Why this Australian startup said no to $1 million


When Melbourne-based entrepreneur Troy Westley held an oversized cheque worth nearly $1 million above his head on a stage in Helsinki, he already knew it was unlikely that he’d actually be accepting it.

The CareMonkey co-founder had earned the chance to compete in the Slush international startup pitch challenge after taking out the local competition in Melbourne.

It was more an opportunity to network and meet potential partners rather than a cash-grab, Westley says.

“I wasn’t for a second thinking that we were going to win,” he says.

He didn’t even look up what the prize was until he was in the final four.

“Even then I was thinking it would be unlikely that we would take it,” Westley says.

The startup did end up winning the competition, but after finding out the 650,000 euro prize was in the form of an investment Westley knew it wasn’t in the best interests of his company.

“That wasn’t my reason for entering the competition. I still wanted to win and it was great publicity for us.”

Rapid growth spurs revenue

The Melbourne-based medical information startup has been growing rapidly while still being bootstrapped, expanding from a team of eight in November to 17.

The company saw more revenue in November and December last year than all of the previous financial year and is “quite profitable”, Westley says.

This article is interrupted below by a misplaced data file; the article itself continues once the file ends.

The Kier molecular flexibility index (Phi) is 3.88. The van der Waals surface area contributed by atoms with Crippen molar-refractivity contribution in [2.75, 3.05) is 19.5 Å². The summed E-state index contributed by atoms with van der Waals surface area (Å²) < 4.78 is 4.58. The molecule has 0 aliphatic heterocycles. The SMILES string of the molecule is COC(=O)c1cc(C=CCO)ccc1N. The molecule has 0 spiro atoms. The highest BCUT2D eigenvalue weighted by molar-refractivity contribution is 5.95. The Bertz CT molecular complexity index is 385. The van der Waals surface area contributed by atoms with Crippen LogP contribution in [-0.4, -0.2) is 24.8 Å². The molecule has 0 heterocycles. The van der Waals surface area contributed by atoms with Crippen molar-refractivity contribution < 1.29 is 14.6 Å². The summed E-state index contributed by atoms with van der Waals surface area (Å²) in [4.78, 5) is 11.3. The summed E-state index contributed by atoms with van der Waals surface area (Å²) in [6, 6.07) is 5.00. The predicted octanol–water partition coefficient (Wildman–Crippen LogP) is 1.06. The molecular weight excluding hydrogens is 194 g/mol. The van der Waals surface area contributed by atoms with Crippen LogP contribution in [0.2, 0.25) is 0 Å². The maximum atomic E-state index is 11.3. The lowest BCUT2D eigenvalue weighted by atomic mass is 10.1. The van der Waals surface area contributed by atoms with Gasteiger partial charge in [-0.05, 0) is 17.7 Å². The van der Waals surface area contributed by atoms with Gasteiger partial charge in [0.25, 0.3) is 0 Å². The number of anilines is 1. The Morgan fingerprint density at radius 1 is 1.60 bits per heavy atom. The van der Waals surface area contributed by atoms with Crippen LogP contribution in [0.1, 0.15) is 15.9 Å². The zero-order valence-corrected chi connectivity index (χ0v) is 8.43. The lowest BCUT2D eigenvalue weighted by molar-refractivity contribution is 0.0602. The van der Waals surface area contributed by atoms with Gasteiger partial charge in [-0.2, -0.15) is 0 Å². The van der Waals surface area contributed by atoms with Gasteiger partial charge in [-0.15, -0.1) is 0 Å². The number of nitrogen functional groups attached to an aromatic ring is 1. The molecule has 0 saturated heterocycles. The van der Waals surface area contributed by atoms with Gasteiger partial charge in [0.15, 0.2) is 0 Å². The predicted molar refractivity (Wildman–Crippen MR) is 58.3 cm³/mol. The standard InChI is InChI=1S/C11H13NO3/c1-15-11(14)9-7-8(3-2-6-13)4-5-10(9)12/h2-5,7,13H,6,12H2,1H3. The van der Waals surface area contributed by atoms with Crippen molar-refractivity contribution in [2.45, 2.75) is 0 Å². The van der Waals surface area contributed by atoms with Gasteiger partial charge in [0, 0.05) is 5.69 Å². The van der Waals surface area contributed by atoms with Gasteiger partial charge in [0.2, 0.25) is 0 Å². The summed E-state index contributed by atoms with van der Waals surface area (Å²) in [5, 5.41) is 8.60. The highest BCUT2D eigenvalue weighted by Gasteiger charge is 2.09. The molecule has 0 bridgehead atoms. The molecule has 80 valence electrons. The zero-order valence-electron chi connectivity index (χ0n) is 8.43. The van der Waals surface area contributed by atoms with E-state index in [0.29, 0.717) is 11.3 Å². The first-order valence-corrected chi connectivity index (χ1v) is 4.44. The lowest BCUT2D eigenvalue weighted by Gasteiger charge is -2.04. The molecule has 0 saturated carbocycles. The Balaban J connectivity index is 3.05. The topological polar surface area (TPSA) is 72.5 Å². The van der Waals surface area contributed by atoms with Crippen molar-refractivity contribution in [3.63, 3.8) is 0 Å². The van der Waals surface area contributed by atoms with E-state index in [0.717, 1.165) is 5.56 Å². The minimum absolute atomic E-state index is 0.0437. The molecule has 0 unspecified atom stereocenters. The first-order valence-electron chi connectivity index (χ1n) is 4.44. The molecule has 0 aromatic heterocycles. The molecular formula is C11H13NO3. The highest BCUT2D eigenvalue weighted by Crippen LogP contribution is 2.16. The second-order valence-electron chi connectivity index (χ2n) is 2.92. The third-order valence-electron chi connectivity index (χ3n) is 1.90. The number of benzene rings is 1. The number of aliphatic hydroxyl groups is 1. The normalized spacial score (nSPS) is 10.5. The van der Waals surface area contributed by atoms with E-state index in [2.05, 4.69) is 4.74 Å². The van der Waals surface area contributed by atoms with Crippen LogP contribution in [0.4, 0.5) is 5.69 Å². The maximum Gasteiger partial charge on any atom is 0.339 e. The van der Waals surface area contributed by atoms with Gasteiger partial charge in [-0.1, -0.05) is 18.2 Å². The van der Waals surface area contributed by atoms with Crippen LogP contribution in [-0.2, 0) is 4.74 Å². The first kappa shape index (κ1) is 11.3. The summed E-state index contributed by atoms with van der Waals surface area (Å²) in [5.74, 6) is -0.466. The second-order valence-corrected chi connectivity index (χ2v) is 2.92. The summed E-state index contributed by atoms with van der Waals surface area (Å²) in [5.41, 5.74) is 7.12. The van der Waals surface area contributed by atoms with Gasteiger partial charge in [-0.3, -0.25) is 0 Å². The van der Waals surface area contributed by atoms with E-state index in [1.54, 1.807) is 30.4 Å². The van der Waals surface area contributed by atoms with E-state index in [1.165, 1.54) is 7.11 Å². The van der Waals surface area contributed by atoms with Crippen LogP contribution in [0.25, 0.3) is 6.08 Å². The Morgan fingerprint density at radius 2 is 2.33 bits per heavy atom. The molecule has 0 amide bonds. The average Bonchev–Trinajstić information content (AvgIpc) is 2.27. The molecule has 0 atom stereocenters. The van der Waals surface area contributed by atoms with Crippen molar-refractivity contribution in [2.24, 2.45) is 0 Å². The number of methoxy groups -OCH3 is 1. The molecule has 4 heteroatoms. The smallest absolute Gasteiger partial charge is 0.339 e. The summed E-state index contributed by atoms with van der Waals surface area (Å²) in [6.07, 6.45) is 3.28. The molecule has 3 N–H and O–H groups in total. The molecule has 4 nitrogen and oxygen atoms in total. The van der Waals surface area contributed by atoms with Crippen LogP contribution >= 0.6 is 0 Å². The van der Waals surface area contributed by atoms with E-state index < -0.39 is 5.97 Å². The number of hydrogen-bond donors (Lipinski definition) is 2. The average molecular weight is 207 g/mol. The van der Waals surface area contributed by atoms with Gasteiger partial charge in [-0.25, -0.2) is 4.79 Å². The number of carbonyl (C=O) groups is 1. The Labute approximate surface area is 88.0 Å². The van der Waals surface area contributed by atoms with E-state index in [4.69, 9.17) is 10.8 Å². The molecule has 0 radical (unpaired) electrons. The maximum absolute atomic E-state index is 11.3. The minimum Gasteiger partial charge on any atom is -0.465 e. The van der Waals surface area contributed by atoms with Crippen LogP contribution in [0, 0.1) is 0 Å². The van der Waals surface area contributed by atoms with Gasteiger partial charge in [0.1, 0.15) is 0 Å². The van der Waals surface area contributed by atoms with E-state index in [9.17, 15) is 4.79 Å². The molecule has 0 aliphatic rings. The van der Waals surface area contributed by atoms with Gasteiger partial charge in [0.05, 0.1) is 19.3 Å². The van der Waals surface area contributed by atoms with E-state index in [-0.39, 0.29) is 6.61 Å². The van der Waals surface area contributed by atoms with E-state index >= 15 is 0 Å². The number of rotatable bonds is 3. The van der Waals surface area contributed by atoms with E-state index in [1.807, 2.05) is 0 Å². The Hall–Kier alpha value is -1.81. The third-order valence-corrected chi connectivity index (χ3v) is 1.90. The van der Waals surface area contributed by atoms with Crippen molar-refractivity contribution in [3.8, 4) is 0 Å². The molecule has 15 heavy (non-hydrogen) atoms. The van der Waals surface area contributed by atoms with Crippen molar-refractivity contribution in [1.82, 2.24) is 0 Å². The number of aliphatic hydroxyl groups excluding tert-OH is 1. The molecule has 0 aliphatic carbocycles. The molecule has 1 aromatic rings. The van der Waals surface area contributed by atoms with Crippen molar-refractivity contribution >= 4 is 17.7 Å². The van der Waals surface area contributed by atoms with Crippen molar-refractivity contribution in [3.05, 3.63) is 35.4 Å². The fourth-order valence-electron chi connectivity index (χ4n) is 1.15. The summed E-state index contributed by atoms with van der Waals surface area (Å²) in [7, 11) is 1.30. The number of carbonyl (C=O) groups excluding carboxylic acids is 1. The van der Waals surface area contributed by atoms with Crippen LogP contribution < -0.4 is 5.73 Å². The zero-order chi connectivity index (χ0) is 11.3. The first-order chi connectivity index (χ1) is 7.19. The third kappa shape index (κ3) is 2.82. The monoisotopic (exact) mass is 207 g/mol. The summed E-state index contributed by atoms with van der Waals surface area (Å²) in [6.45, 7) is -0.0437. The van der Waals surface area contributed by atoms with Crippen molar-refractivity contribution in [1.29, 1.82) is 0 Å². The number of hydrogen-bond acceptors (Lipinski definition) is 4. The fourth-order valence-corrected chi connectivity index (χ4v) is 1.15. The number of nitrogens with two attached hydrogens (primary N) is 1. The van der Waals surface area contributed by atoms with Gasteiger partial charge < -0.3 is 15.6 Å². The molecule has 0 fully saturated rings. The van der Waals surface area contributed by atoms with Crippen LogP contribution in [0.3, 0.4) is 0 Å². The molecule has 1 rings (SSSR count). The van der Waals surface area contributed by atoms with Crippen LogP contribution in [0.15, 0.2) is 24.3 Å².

“The business is growing fast – we’re earning good revenue,” he says. “We’ve turned into a profitable organisation.”

Because of this Westley says he isn’t interested in any outside investments at the moment – even a $1 million one.

“We did take it seriously and had a look at taking the investment but my co-founder and I decided that our focus is on generating revenue and proving we can be a profitable company,” he says.

“It’s a little bit further down the track before we want to put effort and commitment into raising capital and working out who would be the best partners.”

“We’re very grateful for the offer but we’re not desperate for cash – we think we’re doing lots of good things.

“We’re trying very hard and the focus right now is on funding the business through creating a great product, having happy customers and earning revenue.

“We don’t need to take money to grow the business.”

Product over capital

CareMonkey provides a system of managing sensitive personal and medical information stored by schools, clubs and groups with a duty of care.

“Right from the get-go we decided that unless we could prove that customers were going to get massive value and want to pay to use the service then we weren’t really a business,” Westley says.

“From the very first customer we had revenue – I think that’s a good way to build a sustainable business.”

While admitting the startup may have been able to expand quicker with the prize money, Westley says a move into the US and UK is already in the works.

“I’m happy with the course we’ve chosen and right now we’re starting operations in the UK and US, and we’ll do the same there as we’ve done here,” he says.

“We’ll get a foothold, get happy customers, earn revenue and understand what we need to do to be a dominant player in those markets.

“After that it’d be a good time to go to investors.”

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Denham Sadler is the editor of StartupSmart. He was previously a journalist at the publication and has worked as a freelancer for the Guardian, the Saturday Paper and the ABC. In his spare time he likes puns and jaffles.